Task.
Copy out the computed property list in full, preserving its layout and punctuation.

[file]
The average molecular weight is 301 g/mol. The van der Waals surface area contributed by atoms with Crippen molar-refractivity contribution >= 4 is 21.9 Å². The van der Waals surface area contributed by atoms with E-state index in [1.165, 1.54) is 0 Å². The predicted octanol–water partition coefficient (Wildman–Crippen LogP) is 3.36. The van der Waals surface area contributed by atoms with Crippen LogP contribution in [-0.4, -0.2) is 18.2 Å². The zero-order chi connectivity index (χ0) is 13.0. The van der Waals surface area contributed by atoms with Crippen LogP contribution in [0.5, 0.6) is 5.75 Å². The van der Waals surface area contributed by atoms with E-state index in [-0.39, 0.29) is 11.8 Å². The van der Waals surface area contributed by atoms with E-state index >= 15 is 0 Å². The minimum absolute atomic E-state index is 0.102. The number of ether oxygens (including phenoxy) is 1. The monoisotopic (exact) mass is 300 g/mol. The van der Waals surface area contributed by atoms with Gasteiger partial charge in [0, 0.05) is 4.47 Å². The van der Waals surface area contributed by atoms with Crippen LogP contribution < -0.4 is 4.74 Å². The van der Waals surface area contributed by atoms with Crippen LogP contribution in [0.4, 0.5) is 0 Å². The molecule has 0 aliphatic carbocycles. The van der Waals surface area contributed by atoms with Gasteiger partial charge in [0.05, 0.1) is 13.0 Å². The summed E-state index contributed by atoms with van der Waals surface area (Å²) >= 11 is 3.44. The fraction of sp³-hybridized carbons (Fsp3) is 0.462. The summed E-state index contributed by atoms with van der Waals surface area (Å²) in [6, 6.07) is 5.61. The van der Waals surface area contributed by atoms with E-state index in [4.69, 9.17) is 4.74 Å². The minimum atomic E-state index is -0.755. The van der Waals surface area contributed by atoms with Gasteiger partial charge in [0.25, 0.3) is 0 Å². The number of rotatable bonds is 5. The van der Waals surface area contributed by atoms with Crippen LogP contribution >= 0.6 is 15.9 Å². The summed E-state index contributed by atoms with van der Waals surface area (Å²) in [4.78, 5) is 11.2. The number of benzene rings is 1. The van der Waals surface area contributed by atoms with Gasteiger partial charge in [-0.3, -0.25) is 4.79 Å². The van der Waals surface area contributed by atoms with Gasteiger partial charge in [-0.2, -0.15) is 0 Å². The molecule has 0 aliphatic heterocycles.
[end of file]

The average molecular weight is 301 g/mol. The van der Waals surface area contributed by atoms with Crippen molar-refractivity contribution >= 4 is 21.9 Å². The van der Waals surface area contributed by atoms with E-state index in [1.165, 1.54) is 0 Å². The predicted octanol–water partition coefficient (Wildman–Crippen LogP) is 3.36. The van der Waals surface area contributed by atoms with Crippen LogP contribution in [-0.4, -0.2) is 18.2 Å². The zero-order chi connectivity index (χ0) is 13.0. The van der Waals surface area contributed by atoms with Crippen LogP contribution in [0.5, 0.6) is 5.75 Å². The van der Waals surface area contributed by atoms with E-state index in [-0.39, 0.29) is 11.8 Å². The van der Waals surface area contributed by atoms with E-state index >= 15 is 0 Å². The minimum absolute atomic E-state index is 0.102. The number of ether oxygens (including phenoxy) is 1. The monoisotopic (exact) mass is 300 g/mol. The van der Waals surface area contributed by atoms with Gasteiger partial charge in [0, 0.05) is 4.47 Å². The van der Waals surface area contributed by atoms with Crippen LogP contribution < -0.4 is 4.74 Å². The van der Waals surface area contributed by atoms with Crippen LogP contribution in [0.4, 0.5) is 0 Å². The molecule has 0 aliphatic carbocycles. The van der Waals surface area contributed by atoms with Gasteiger partial charge in [0.05, 0.1) is 13.0 Å². The summed E-state index contributed by atoms with van der Waals surface area (Å²) >= 11 is 3.44. The fraction of sp³-hybridized carbons (Fsp3) is 0.462. The summed E-state index contributed by atoms with van der Waals surface area (Å²) in [6, 6.07) is 5.61. The van der Waals surface area contributed by atoms with E-state index in [4.69, 9.17) is 4.74 Å². The minimum atomic E-state index is -0.755. The van der Waals surface area contributed by atoms with Gasteiger partial charge in [0.25, 0.3) is 0 Å². The number of rotatable bonds is 5. The van der Waals surface area contributed by atoms with Crippen LogP contribution >= 0.6 is 15.9 Å². The summed E-state index contributed by atoms with van der Waals surface area (Å²) in [4.78, 5) is 11.2. The number of benzene rings is 1. The van der Waals surface area contributed by atoms with Gasteiger partial charge in [-0.3, -0.25) is 4.79 Å². The van der Waals surface area contributed by atoms with Gasteiger partial charge in [-0.2, -0.15) is 0 Å². The molecule has 0 aliphatic heterocycles.